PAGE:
Photo courtesy of Rhine Yuan
In one recent US-based survey, the willingness of respondents to get a COVID-19 vaccine was around 50%, showing cultural differences between ethnicities, with the willingness of those in Asian countries typically much higher. Most developed nations are aiming to provide vaccines to their high-risk populations in the first half of 2021 in order to reduce the hospitalization rate, therefore reducing the fatality rate. In China, vaccine promotion will be evident in schools and social distancing will still be maintained in public places. “The virus cycle for spread, contact, and reproduction is two weeks,” explains Zhang. “There have only been two examples where viruses like this have disappeared. One was SARS, which had a high morbidity rate. The other was H7N9, which had unsuccessful cross-species transmission. Humans are the biggest source of infection with regard to COVID-19. When the fatality rate is reduced to 0.5%, the whole world could be reopened.” A vaccine is quite important to China considering that medical resources need to be distributed to a population of 1.4 billion people. “There is no need to worry about the safety of the vaccines at this stage. However, post-market research of the vaccination will be needed. Normally it will take 6-12 months to verify the effectiveness of vaccines,” says Dr. Zhang. “The process of verifying the effectiveness needs to be conducted domestically. For now, interim analysis of the vaccines could help verify their effectiveness to some extent.”
Recovery, Growth, and Disease Prevention
“On the whole, I think the global impact of this epidemic is very significant, especially on industries that rely heavily on retail and business transactions,” says Dr. Zhang. “On the other hand, e-commerce companies or companies engaged in epidemic prevention may perform slightly better. Umbrellas sell better when it rains. But if the weather is good, no one buys an umbrella. Therefore, the world maintains a certain balance, but, generally speaking, if the lack of interaction between countries continues for a longer period of time, the global economy will take a significant hit.” Zhang also explains how everyone’s energy in China this year was mainly focused on the prevention and control of COVID-19. “When dealing with other diseases, public health centers continued to face many challenges. However, the development of COVID-19 has also had a positive impact on China. Firstly, China’s public health capacity has developed immensely since the start of the epidemic,” he says. “Secondly, society’s attention to public health has increased substantially. Thirdly, China has accumulated a lot of experience in the prevention and control of epidemics. Further down the line, China may invest more resources and energy into public health, using the experience gained from COVID-19 prevention for other infectious diseases. If this is done, I believe there will be incredible progress in the prevention and control of tuberculosis, AIDS, or hepatitis in China.” To Zhang, it’s clear that disadvantaged communities around the world are most at risk, not just during the current pandemic, but for all infectious diseases. He calls on “all sectors of society” to play their respective roles and work together to support these groups, which tend to see a particularly high rate of infectious diseases. “At some point, we will have COVID-19 under control, but controlling all infectious disease among the disadvantaged should become the main focus for 2021 and beyond.”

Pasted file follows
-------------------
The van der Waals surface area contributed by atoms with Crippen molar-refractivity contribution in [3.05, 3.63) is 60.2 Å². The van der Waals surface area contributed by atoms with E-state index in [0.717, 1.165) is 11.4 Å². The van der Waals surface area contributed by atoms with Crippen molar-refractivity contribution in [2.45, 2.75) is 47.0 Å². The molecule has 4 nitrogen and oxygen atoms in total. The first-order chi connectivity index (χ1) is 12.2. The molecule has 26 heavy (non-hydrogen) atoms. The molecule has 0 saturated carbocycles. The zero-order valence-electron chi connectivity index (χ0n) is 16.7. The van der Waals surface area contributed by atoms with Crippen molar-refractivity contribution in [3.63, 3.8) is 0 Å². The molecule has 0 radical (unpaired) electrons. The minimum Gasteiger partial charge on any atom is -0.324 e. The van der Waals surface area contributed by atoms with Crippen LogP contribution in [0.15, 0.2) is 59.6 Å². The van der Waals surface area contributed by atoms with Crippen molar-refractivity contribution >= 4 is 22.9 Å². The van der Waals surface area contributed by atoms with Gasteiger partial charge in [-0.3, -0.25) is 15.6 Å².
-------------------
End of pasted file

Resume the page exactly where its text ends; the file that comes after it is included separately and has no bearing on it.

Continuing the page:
Dr. Zhang (left) engages in a fireside chat for Chamber members with AmCham China Chairman Greg Gilligan (right).
Photo courtesy of Rhine Yuan
This article is from the AmCham China Quarterly Magazine (Issue 4 2020). To access the entire publication for free, sign up on our member portal here.